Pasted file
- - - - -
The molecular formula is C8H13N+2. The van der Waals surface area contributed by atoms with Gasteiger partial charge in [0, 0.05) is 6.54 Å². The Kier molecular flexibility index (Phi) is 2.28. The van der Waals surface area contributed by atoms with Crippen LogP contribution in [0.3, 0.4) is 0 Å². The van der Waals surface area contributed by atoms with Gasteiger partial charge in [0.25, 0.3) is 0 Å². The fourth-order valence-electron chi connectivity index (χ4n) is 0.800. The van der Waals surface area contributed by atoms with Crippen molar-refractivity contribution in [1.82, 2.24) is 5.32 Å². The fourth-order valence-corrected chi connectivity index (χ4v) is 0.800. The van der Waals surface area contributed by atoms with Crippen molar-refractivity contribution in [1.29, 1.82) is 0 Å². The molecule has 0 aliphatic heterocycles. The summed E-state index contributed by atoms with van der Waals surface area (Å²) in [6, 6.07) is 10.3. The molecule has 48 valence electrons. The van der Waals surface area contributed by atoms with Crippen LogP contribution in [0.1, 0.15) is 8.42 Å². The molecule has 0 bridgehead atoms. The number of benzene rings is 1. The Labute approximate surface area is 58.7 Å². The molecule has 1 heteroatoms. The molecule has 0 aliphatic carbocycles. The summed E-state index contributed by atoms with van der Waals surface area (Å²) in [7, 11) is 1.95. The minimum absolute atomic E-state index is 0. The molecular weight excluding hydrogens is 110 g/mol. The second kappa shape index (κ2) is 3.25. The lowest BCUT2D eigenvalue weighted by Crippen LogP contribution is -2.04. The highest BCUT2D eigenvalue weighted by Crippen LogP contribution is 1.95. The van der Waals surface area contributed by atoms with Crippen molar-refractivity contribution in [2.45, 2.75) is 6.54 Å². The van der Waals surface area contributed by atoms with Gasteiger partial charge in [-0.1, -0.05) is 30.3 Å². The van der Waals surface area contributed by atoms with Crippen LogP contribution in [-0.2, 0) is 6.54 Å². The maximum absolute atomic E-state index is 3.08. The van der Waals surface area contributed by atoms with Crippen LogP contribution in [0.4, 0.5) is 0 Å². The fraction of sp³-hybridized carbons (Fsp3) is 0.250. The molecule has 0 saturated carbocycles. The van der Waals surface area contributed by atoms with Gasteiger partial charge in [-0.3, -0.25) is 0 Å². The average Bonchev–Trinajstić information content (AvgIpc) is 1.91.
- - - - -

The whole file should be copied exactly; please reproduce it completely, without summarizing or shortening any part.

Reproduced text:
The molecular formula is C8H13N+2. The van der Waals surface area contributed by atoms with Gasteiger partial charge in [0, 0.05) is 6.54 Å². The Kier molecular flexibility index (Phi) is 2.28. The van der Waals surface area contributed by atoms with Crippen LogP contribution in [0.3, 0.4) is 0 Å². The van der Waals surface area contributed by atoms with Gasteiger partial charge in [0.25, 0.3) is 0 Å². The fourth-order valence-electron chi connectivity index (χ4n) is 0.800. The van der Waals surface area contributed by atoms with Crippen molar-refractivity contribution in [1.82, 2.24) is 5.32 Å². The fourth-order valence-corrected chi connectivity index (χ4v) is 0.800. The van der Waals surface area contributed by atoms with Crippen molar-refractivity contribution in [1.29, 1.82) is 0 Å². The molecule has 0 aliphatic heterocycles. The summed E-state index contributed by atoms with van der Waals surface area (Å²) in [6, 6.07) is 10.3. The molecule has 48 valence electrons. The van der Waals surface area contributed by atoms with Crippen LogP contribution in [0.1, 0.15) is 8.42 Å². The molecule has 0 bridgehead atoms. The number of benzene rings is 1. The Labute approximate surface area is 58.7 Å². The molecule has 1 heteroatoms. The molecule has 0 aliphatic carbocycles. The summed E-state index contributed by atoms with van der Waals surface area (Å²) in [7, 11) is 1.95. The minimum absolute atomic E-state index is 0. The molecular weight excluding hydrogens is 110 g/mol. The second kappa shape index (κ2) is 3.25. The lowest BCUT2D eigenvalue weighted by Crippen LogP contribution is -2.04. The highest BCUT2D eigenvalue weighted by Crippen LogP contribution is 1.95. The van der Waals surface area contributed by atoms with Crippen molar-refractivity contribution in [2.45, 2.75) is 6.54 Å². The van der Waals surface area contributed by atoms with Gasteiger partial charge in [-0.1, -0.05) is 30.3 Å². The van der Waals surface area contributed by atoms with Crippen LogP contribution in [-0.2, 0) is 6.54 Å². The maximum absolute atomic E-state index is 3.08. The van der Waals surface area contributed by atoms with Crippen LogP contribution in [0.4, 0.5) is 0 Å². The fraction of sp³-hybridized carbons (Fsp3) is 0.250. The molecule has 0 saturated carbocycles. The van der Waals surface area contributed by atoms with Gasteiger partial charge in [-0.3, -0.25) is 0 Å². The average Bonchev–Trinajstić information content (AvgIpc) is 1.91.